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Say Hello to our Teams!

The Low Carbon Challenge is in full tilt! Six ventures have been chosen to get stuck into a series of workshops and events that will help them develop their business models, build industry connections, validate their ventures and prepare for funding.

Alongside support from mentors and advisors in the Wellington community, they’ll be honing their product with the 45k matched funding pool in mind.

We get things underway this Saturday June 4 at the LCC Jam Day. RSVPs are still open! Here our teams will pitch their ventures, answer questions and receive insights from a network of collaborators, mentors experts and advisors.

But firstly. . . say hello to the Low Carbon Challenge’s six awesome teams!

WorkerBe Oasis

Food supply chains frankly aren’t what they could be. WorkerBe Oasis knows this and wants to show how they can be made efficient and sustainable while still remaining economic. Their solution? A self-sustaining, carbon negative food system right here in Wellington.

WorkerBe is a compost collection service that diverts organic waste from landfill, in turn reducing greenhouse emissions. Collected organic waste is utilised on their converted urban farm to grow nutrient rich food for local communities - half of which is given to foodbanks for Wellingtonians in need. But that’s not all. WorkerBe Oasis uses zero emission transport; collecting and distributing all organic waste via bike.  

WorkerBe Oasis aims to scale its operations to create a network of urban farms that regenerate land and connect communities to learn, grow, eat and share good food.

Common Unity Project Aotearoa

What's to gain out of an old football field in Epuni? How about turning it into a hub for self-sustainability, one that feeds kids and shares employable skills among its community?

Common Unity Project Aotearoa is a community farm project that grows food while cultivating skills and leadership among local families. Based out of Epuni Primary School, it grows food and practical solutions using a zero budget. The Project utilises re-purposed and recycled materials in a range of ways, a process which upskills its community and can lead to increased employment and profit-sharing.

Common Unity Project Aotearoa nurtures its whānau while ensuring that the standard flow of resources is interrupted before reaching a dead-end landfill - definitely a group we want to get behind.



The folks at Cobuy are keen on tech solutions for consumer co-ops. Funnily enough, we are too.

Co-ops are community groups that form to purchase and distribute wholesale items from a central location, but are often inefficient, complicated and pose significant barriers to uptake. Enter CoBuy.

CoBuy designs, develops, deploys and maintains software to streamline the co-op process and reduce supply-chain wastages. They want to support next-gen local economies with functional and accessible tools, while leveraging the viral scale of software to both increase supply and accelerate community-minded living.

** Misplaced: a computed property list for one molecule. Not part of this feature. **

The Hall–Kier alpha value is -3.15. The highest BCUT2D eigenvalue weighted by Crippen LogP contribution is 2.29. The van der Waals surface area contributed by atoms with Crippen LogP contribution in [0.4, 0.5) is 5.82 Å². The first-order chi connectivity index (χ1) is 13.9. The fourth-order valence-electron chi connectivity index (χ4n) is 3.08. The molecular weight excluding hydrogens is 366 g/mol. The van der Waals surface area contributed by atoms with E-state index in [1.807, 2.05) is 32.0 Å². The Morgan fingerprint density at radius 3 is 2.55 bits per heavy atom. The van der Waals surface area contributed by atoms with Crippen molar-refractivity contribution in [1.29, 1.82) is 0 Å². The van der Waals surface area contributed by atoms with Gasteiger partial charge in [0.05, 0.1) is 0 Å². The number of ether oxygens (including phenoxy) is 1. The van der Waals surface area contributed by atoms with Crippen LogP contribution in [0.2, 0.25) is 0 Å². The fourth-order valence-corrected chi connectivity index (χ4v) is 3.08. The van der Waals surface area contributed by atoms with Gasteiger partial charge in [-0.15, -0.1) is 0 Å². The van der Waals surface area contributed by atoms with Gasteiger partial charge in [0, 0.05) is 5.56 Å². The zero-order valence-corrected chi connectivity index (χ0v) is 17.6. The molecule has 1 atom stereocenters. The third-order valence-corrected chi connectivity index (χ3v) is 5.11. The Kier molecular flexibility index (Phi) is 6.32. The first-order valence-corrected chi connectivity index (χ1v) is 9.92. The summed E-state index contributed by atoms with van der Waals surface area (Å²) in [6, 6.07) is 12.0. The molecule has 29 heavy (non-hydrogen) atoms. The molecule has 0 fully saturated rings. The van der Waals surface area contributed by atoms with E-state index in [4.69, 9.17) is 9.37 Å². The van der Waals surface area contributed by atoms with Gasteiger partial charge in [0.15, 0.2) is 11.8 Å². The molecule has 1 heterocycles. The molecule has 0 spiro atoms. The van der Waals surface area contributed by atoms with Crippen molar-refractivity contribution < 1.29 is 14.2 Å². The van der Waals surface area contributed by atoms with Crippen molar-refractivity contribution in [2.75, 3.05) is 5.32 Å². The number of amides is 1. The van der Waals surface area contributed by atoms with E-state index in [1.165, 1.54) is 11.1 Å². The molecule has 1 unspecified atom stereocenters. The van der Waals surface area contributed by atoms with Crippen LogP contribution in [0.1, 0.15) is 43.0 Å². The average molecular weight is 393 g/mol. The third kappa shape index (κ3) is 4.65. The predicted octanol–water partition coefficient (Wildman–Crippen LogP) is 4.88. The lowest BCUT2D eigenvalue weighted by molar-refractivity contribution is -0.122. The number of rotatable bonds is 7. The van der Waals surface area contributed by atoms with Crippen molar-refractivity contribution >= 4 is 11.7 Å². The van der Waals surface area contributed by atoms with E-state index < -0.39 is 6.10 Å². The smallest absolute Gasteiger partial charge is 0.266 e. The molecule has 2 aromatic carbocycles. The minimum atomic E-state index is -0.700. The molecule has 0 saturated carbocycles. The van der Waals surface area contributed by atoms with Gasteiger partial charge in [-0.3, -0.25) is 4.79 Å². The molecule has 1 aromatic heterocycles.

Lofty goals, but Cobuy is walking the talk.

Currently working with two Petone-based co-ops, CoBuy estimates it’s software will reduce annual administration times by 300 and 600 hours, respectively, as well as providing a range of solutions and systems that report on operations.

The Misprint Co.

The Misprint Co. reckons one person’s printing error is another person’s notebook. They give paper a second life by repurposing waste-paper into non-treated (but stylish!) notebooks, providing New Zealanders a stepping-stone to behaviour change.

By raising awareness of our waste habits we can then begin to make meaningful change.  The Misprint Co. does this by providing businesses with a closed loop service. Disposal boxes are periodically collected from the company and manufactured, with notebooks either bought back by the business or onsold to the public to offset recycling costs.

Repurpose before you recycle? Pretty cool idea. Their notebooks aren’t bad either.

Space Between

It's fashionable to be ethical, so here’s a Massey University initiative that gives local designers an alternative to the high-waste clothing industry.

Space Between wants the fashion industry to find a sustainable balance between design, manufacturing and consumption. They hope to achieve this by developing new business models that curtail textile and clothing waste, and bring about positive change. How so?

Space Between operates via two distinct strands:

  • designing out waste through its Fundamentals clothing line that is manufactured using zero-waste materials.

  • designing in closed-loop solutions by providing an incubated space that tests developing ideas and is linked directly to the market.

Papertown Studio

No Ikea in NZ? No worries. Papertown Studio’s got something better, not to mention more eco-friendly.

Papertown Studio is in the process of designing and researching the manufacturing of a unique line of zero-waste furniture. They want to offer kit-set furniture packages with easy-to-use instructions, but go a step further than the Ikeas of the world: packaging is integrated into the final product - i.e. the customer assembles their piece with no excess materials to dispose of - in addition to their zero-waste manufacturing.

Papertown Studio’s products will tell a story about waste (or lack of it), and give the user a positive and educational experience when assembling their kit-set.

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